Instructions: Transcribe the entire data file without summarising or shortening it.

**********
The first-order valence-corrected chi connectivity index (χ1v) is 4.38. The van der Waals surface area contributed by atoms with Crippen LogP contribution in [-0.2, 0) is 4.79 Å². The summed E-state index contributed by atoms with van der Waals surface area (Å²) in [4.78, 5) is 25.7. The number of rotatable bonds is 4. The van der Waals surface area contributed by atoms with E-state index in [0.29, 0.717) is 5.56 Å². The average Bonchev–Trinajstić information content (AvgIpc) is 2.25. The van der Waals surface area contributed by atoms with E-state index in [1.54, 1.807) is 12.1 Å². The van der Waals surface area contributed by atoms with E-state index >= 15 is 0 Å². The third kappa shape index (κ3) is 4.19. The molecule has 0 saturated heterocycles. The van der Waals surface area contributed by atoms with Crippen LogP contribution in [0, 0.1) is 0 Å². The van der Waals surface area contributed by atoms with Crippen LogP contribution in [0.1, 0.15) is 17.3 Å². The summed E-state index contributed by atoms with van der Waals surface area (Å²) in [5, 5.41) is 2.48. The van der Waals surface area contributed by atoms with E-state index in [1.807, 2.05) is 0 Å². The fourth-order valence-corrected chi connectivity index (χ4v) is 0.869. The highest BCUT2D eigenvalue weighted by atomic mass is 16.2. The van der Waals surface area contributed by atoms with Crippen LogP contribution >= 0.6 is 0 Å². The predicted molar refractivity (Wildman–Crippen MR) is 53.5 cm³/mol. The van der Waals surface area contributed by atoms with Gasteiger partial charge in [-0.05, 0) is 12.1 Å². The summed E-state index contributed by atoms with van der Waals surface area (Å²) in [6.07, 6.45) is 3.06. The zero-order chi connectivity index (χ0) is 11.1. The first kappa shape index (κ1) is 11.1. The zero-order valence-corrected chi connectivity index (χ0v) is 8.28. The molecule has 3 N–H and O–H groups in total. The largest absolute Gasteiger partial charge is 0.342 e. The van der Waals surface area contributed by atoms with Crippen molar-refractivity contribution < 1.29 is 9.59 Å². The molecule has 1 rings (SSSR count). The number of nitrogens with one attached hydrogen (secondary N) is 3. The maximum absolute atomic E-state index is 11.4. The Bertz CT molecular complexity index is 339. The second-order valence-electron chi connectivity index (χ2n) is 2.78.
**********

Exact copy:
The first-order valence-corrected chi connectivity index (χ1v) is 4.38. The van der Waals surface area contributed by atoms with Crippen LogP contribution in [-0.2, 0) is 4.79 Å². The summed E-state index contributed by atoms with van der Waals surface area (Å²) in [4.78, 5) is 25.7. The number of rotatable bonds is 4. The van der Waals surface area contributed by atoms with E-state index in [0.29, 0.717) is 5.56 Å². The average Bonchev–Trinajstić information content (AvgIpc) is 2.25. The van der Waals surface area contributed by atoms with E-state index in [1.54, 1.807) is 12.1 Å². The van der Waals surface area contributed by atoms with E-state index >= 15 is 0 Å². The third kappa shape index (κ3) is 4.19. The molecule has 0 saturated heterocycles. The van der Waals surface area contributed by atoms with Crippen LogP contribution in [0, 0.1) is 0 Å². The van der Waals surface area contributed by atoms with Crippen LogP contribution in [0.1, 0.15) is 17.3 Å². The summed E-state index contributed by atoms with van der Waals surface area (Å²) in [5, 5.41) is 2.48. The van der Waals surface area contributed by atoms with E-state index in [1.807, 2.05) is 0 Å². The fourth-order valence-corrected chi connectivity index (χ4v) is 0.869. The highest BCUT2D eigenvalue weighted by atomic mass is 16.2. The van der Waals surface area contributed by atoms with Crippen LogP contribution >= 0.6 is 0 Å². The predicted molar refractivity (Wildman–Crippen MR) is 53.5 cm³/mol. The van der Waals surface area contributed by atoms with Gasteiger partial charge in [-0.05, 0) is 12.1 Å². The summed E-state index contributed by atoms with van der Waals surface area (Å²) in [6.07, 6.45) is 3.06. The zero-order chi connectivity index (χ0) is 11.1. The first kappa shape index (κ1) is 11.1. The zero-order valence-corrected chi connectivity index (χ0v) is 8.28. The molecule has 3 N–H and O–H groups in total. The largest absolute Gasteiger partial charge is 0.342 e. The van der Waals surface area contributed by atoms with Crippen molar-refractivity contribution < 1.29 is 9.59 Å². The molecule has 1 rings (SSSR count). The number of nitrogens with one attached hydrogen (secondary N) is 3. The maximum absolute atomic E-state index is 11.4. The Bertz CT molecular complexity index is 339. The second-order valence-electron chi connectivity index (χ2n) is 2.78.